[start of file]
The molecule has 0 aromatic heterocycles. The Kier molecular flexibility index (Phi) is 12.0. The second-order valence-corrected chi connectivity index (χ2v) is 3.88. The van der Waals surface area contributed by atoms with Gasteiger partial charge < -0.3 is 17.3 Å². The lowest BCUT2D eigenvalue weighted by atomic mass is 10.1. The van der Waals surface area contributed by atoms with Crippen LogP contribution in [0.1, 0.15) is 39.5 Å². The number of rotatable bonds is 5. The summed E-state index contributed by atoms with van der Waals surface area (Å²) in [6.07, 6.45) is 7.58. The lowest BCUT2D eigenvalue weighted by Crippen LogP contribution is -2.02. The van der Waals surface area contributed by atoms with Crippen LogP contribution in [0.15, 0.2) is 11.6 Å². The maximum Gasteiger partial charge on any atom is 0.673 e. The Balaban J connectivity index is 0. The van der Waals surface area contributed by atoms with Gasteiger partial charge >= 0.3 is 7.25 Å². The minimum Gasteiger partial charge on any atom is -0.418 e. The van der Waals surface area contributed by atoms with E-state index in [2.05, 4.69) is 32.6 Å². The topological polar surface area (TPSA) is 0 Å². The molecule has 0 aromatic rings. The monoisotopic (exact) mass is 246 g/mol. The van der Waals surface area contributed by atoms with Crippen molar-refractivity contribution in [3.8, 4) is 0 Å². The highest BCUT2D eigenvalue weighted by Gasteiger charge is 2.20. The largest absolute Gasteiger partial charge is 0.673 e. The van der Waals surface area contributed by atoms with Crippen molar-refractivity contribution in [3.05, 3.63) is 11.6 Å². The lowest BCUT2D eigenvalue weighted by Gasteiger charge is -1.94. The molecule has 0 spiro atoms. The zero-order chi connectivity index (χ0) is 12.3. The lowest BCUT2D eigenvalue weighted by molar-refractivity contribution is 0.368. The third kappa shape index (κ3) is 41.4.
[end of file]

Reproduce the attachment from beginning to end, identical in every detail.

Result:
The molecule has 0 aromatic heterocycles. The Kier molecular flexibility index (Phi) is 12.0. The second-order valence-corrected chi connectivity index (χ2v) is 3.88. The van der Waals surface area contributed by atoms with Gasteiger partial charge < -0.3 is 17.3 Å². The lowest BCUT2D eigenvalue weighted by atomic mass is 10.1. The van der Waals surface area contributed by atoms with Crippen LogP contribution in [0.1, 0.15) is 39.5 Å². The number of rotatable bonds is 5. The summed E-state index contributed by atoms with van der Waals surface area (Å²) in [6.07, 6.45) is 7.58. The lowest BCUT2D eigenvalue weighted by Crippen LogP contribution is -2.02. The van der Waals surface area contributed by atoms with Crippen LogP contribution in [0.15, 0.2) is 11.6 Å². The maximum Gasteiger partial charge on any atom is 0.673 e. The Balaban J connectivity index is 0. The van der Waals surface area contributed by atoms with Gasteiger partial charge >= 0.3 is 7.25 Å². The minimum Gasteiger partial charge on any atom is -0.418 e. The van der Waals surface area contributed by atoms with E-state index in [2.05, 4.69) is 32.6 Å². The topological polar surface area (TPSA) is 0 Å². The molecule has 0 aromatic rings. The monoisotopic (exact) mass is 246 g/mol. The van der Waals surface area contributed by atoms with Crippen molar-refractivity contribution in [3.8, 4) is 0 Å². The highest BCUT2D eigenvalue weighted by Gasteiger charge is 2.20. The largest absolute Gasteiger partial charge is 0.673 e. The van der Waals surface area contributed by atoms with Crippen molar-refractivity contribution in [3.05, 3.63) is 11.6 Å². The lowest BCUT2D eigenvalue weighted by Gasteiger charge is -1.94. The molecule has 0 spiro atoms. The zero-order chi connectivity index (χ0) is 12.3. The lowest BCUT2D eigenvalue weighted by molar-refractivity contribution is 0.368. The third kappa shape index (κ3) is 41.4.